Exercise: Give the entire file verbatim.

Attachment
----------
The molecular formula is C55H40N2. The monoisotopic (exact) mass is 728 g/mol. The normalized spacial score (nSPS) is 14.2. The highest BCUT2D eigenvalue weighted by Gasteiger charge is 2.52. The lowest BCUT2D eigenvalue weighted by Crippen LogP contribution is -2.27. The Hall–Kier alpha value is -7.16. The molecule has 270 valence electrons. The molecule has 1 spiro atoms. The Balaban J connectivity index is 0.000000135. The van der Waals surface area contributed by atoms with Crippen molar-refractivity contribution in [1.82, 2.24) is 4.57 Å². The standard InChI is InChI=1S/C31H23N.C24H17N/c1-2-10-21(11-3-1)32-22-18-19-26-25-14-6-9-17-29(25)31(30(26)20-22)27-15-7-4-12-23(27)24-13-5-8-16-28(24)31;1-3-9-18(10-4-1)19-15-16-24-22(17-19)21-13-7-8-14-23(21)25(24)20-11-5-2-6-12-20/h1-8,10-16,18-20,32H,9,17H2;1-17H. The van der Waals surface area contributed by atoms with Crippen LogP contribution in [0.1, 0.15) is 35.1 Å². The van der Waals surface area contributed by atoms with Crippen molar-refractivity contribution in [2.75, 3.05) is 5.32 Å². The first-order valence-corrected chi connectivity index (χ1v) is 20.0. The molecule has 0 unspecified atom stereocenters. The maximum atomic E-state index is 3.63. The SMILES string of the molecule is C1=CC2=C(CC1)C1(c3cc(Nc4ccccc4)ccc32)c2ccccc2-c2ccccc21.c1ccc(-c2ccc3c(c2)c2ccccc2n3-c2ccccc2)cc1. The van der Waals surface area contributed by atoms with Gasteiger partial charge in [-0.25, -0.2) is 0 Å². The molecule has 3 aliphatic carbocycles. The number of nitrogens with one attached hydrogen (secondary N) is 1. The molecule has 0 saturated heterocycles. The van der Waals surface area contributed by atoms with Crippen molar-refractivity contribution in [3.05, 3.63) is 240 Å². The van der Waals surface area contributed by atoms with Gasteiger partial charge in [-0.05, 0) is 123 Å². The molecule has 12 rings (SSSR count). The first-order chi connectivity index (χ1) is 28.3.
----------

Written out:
The molecular formula is C55H40N2. The monoisotopic (exact) mass is 728 g/mol. The normalized spacial score (nSPS) is 14.2. The highest BCUT2D eigenvalue weighted by Gasteiger charge is 2.52. The lowest BCUT2D eigenvalue weighted by Crippen LogP contribution is -2.27. The Hall–Kier alpha value is -7.16. The molecule has 270 valence electrons. The molecule has 1 spiro atoms. The Balaban J connectivity index is 0.000000135. The van der Waals surface area contributed by atoms with Crippen molar-refractivity contribution in [1.82, 2.24) is 4.57 Å². The standard InChI is InChI=1S/C31H23N.C24H17N/c1-2-10-21(11-3-1)32-22-18-19-26-25-14-6-9-17-29(25)31(30(26)20-22)27-15-7-4-12-23(27)24-13-5-8-16-28(24)31;1-3-9-18(10-4-1)19-15-16-24-22(17-19)21-13-7-8-14-23(21)25(24)20-11-5-2-6-12-20/h1-8,10-16,18-20,32H,9,17H2;1-17H. The van der Waals surface area contributed by atoms with Crippen LogP contribution in [0.1, 0.15) is 35.1 Å². The van der Waals surface area contributed by atoms with Crippen molar-refractivity contribution in [2.75, 3.05) is 5.32 Å². The first-order valence-corrected chi connectivity index (χ1v) is 20.0. The molecule has 0 unspecified atom stereocenters. The maximum atomic E-state index is 3.63. The SMILES string of the molecule is C1=CC2=C(CC1)C1(c3cc(Nc4ccccc4)ccc32)c2ccccc2-c2ccccc21.c1ccc(-c2ccc3c(c2)c2ccccc2n3-c2ccccc2)cc1. The van der Waals surface area contributed by atoms with Gasteiger partial charge in [-0.25, -0.2) is 0 Å². The molecule has 3 aliphatic carbocycles. The number of nitrogens with one attached hydrogen (secondary N) is 1. The molecule has 0 saturated heterocycles. The van der Waals surface area contributed by atoms with Crippen molar-refractivity contribution in [3.05, 3.63) is 240 Å². The van der Waals surface area contributed by atoms with Gasteiger partial charge in [-0.05, 0) is 123 Å². The molecule has 12 rings (SSSR count). The first-order chi connectivity index (χ1) is 28.3.